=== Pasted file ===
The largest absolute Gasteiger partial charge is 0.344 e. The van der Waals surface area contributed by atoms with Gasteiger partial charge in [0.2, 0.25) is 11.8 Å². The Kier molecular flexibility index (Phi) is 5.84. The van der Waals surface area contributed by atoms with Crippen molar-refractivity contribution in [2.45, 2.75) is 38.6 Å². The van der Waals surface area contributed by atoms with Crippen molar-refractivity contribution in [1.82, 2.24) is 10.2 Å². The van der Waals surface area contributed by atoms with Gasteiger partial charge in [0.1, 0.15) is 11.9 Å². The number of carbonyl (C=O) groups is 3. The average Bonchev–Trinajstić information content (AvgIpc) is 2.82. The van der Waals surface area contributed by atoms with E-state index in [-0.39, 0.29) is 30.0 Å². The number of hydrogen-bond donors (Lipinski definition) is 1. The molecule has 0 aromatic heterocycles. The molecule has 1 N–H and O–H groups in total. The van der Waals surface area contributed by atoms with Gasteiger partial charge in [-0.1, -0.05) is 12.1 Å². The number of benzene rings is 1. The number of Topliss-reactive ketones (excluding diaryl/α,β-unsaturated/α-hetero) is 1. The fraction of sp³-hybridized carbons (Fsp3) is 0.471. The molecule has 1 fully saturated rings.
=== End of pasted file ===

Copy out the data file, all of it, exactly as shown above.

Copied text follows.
The largest absolute Gasteiger partial charge is 0.344 e. The van der Waals surface area contributed by atoms with Gasteiger partial charge in [0.2, 0.25) is 11.8 Å². The Kier molecular flexibility index (Phi) is 5.84. The van der Waals surface area contributed by atoms with Crippen molar-refractivity contribution in [2.45, 2.75) is 38.6 Å². The van der Waals surface area contributed by atoms with Crippen molar-refractivity contribution in [1.82, 2.24) is 10.2 Å². The van der Waals surface area contributed by atoms with Gasteiger partial charge in [0.1, 0.15) is 11.9 Å². The number of carbonyl (C=O) groups is 3. The average Bonchev–Trinajstić information content (AvgIpc) is 2.82. The van der Waals surface area contributed by atoms with E-state index in [-0.39, 0.29) is 30.0 Å². The number of hydrogen-bond donors (Lipinski definition) is 1. The molecule has 0 aromatic heterocycles. The molecule has 1 N–H and O–H groups in total. The van der Waals surface area contributed by atoms with Gasteiger partial charge in [-0.1, -0.05) is 12.1 Å². The number of benzene rings is 1. The number of Topliss-reactive ketones (excluding diaryl/α,β-unsaturated/α-hetero) is 1. The fraction of sp³-hybridized carbons (Fsp3) is 0.471. The molecule has 1 fully saturated rings.